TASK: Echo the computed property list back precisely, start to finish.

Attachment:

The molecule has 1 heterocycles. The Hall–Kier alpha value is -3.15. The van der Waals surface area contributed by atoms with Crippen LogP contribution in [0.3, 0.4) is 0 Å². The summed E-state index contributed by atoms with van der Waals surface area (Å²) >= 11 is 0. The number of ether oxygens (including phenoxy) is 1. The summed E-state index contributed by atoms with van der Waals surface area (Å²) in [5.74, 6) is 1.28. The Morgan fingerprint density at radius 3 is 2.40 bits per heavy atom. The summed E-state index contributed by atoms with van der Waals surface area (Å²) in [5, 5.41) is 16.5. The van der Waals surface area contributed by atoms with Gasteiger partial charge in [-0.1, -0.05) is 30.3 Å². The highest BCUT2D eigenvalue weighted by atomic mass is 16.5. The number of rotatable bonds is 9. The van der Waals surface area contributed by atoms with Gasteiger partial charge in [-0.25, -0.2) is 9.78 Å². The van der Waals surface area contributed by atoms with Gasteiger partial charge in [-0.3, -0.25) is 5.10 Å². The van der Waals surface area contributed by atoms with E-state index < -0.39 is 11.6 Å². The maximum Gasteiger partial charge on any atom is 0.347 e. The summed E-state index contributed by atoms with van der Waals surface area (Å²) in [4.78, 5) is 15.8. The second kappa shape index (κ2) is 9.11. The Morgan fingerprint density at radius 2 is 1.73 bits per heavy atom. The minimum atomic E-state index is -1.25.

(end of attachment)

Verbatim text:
The molecule has 1 heterocycles. The Hall–Kier alpha value is -3.15. The van der Waals surface area contributed by atoms with Crippen LogP contribution in [0.3, 0.4) is 0 Å². The summed E-state index contributed by atoms with van der Waals surface area (Å²) >= 11 is 0. The number of ether oxygens (including phenoxy) is 1. The summed E-state index contributed by atoms with van der Waals surface area (Å²) in [5.74, 6) is 1.28. The Morgan fingerprint density at radius 3 is 2.40 bits per heavy atom. The summed E-state index contributed by atoms with van der Waals surface area (Å²) in [5, 5.41) is 16.5. The van der Waals surface area contributed by atoms with Gasteiger partial charge in [-0.1, -0.05) is 30.3 Å². The highest BCUT2D eigenvalue weighted by atomic mass is 16.5. The number of rotatable bonds is 9. The van der Waals surface area contributed by atoms with Gasteiger partial charge in [-0.25, -0.2) is 9.78 Å². The van der Waals surface area contributed by atoms with Gasteiger partial charge in [-0.3, -0.25) is 5.10 Å². The van der Waals surface area contributed by atoms with E-state index < -0.39 is 11.6 Å². The maximum Gasteiger partial charge on any atom is 0.347 e. The summed E-state index contributed by atoms with van der Waals surface area (Å²) in [4.78, 5) is 15.8. The second kappa shape index (κ2) is 9.11. The Morgan fingerprint density at radius 2 is 1.73 bits per heavy atom. The minimum atomic E-state index is -1.25.